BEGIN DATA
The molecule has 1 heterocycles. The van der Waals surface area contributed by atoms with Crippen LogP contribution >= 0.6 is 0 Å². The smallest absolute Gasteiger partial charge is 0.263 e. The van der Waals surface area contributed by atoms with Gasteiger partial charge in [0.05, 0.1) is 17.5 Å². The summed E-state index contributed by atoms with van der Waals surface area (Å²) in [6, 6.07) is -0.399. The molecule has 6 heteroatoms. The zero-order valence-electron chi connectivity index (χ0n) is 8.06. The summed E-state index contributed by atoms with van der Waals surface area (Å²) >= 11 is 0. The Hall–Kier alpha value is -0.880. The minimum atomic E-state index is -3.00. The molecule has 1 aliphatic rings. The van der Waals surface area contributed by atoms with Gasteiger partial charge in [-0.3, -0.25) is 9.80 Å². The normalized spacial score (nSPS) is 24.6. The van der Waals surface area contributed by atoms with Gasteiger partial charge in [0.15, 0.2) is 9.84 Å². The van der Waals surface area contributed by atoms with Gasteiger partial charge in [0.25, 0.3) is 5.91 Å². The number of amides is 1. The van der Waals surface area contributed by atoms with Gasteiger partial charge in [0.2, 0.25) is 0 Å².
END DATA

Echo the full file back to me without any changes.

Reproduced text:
The molecule has 1 heterocycles. The van der Waals surface area contributed by atoms with Crippen LogP contribution >= 0.6 is 0 Å². The smallest absolute Gasteiger partial charge is 0.263 e. The van der Waals surface area contributed by atoms with Gasteiger partial charge in [0.05, 0.1) is 17.5 Å². The summed E-state index contributed by atoms with van der Waals surface area (Å²) in [6, 6.07) is -0.399. The molecule has 6 heteroatoms. The zero-order valence-electron chi connectivity index (χ0n) is 8.06. The summed E-state index contributed by atoms with van der Waals surface area (Å²) >= 11 is 0. The Hall–Kier alpha value is -0.880. The minimum atomic E-state index is -3.00. The molecule has 1 aliphatic rings. The van der Waals surface area contributed by atoms with Gasteiger partial charge in [-0.3, -0.25) is 9.80 Å². The normalized spacial score (nSPS) is 24.6. The van der Waals surface area contributed by atoms with Gasteiger partial charge in [0.15, 0.2) is 9.84 Å². The van der Waals surface area contributed by atoms with Gasteiger partial charge in [0.25, 0.3) is 5.91 Å². The number of amides is 1. The van der Waals surface area contributed by atoms with Gasteiger partial charge in [0.2, 0.25) is 0 Å².